Brooklyn District Attorney Charles Hynes announced yesterday that he will launch a program allowing mothers convicted of nonviolent crime to serve their sentences at home, in an effort to help single mothers raise their children.
“We’ve seen women who’ve sold drugs in order to buy groceries for their family, or diapers or formula.” Georgia Lerner, Women’s Prison Association Executive Director, said, “They’re expensive.”
Women eligible for the program pose little threat to the community, and especially violent women will not be eligible.
Almost 4 out of 5 women convicted of a crime have children, according to Teri Fabi, Hynes’ chief of crime prevention. Many children with single parents in jail are given to relatives and become financial burdens, or become foster children.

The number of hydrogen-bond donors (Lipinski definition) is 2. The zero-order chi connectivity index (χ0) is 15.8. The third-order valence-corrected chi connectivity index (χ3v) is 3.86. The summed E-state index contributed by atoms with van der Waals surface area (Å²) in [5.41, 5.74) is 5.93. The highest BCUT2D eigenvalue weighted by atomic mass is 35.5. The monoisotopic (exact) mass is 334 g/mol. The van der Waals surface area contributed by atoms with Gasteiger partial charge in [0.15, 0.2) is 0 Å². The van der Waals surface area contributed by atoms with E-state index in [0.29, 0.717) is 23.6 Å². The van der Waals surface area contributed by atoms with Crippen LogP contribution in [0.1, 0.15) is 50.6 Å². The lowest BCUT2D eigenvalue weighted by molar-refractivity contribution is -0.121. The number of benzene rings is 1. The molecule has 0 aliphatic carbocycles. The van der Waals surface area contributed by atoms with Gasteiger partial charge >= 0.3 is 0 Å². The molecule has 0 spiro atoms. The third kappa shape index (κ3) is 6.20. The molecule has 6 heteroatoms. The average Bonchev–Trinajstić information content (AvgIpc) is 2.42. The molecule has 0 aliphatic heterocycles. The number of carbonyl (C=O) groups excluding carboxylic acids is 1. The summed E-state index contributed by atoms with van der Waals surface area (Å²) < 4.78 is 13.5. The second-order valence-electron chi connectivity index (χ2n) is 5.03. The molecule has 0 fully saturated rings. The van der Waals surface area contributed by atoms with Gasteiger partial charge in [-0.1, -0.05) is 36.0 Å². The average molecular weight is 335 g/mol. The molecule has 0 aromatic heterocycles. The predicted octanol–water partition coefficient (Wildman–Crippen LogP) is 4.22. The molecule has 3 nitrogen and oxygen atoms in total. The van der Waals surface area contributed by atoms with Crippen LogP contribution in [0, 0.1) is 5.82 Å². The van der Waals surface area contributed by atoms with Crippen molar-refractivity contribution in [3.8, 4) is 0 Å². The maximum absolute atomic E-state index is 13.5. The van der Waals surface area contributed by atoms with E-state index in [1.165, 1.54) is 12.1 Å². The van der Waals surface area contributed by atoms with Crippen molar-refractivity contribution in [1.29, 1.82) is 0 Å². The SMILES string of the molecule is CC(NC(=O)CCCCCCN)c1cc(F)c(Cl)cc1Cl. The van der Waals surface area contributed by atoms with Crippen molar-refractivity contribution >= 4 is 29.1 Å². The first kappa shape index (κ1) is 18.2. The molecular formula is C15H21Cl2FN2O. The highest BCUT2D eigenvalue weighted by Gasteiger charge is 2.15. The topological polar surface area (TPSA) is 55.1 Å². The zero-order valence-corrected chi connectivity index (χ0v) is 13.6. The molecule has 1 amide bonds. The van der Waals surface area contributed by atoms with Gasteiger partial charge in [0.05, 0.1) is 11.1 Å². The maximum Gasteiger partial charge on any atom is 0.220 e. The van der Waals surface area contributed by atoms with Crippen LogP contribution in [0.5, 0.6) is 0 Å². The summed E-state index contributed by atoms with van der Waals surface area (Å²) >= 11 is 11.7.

Hynes aims to construct a program similar to his Drew House, a group residence where convicted mothers can live with their kids and receive social services like GED prep and job training. According to a Columbia University study, none of the graduates of this home committed a second crime.
The JusticeHome program will allow mother’s to live at home without an ankle bracelet and will be given the freedom to drive their kids to school, go to the grocery store, and visit church.
“This program will help the future of the next generation,” Fabi said, who will soon begin training Brooklyn assistant district attorneys.
The news conference was attended by Julie Kay of Ms. Foundation and Ana Oliveira of New York Women’s Foundation.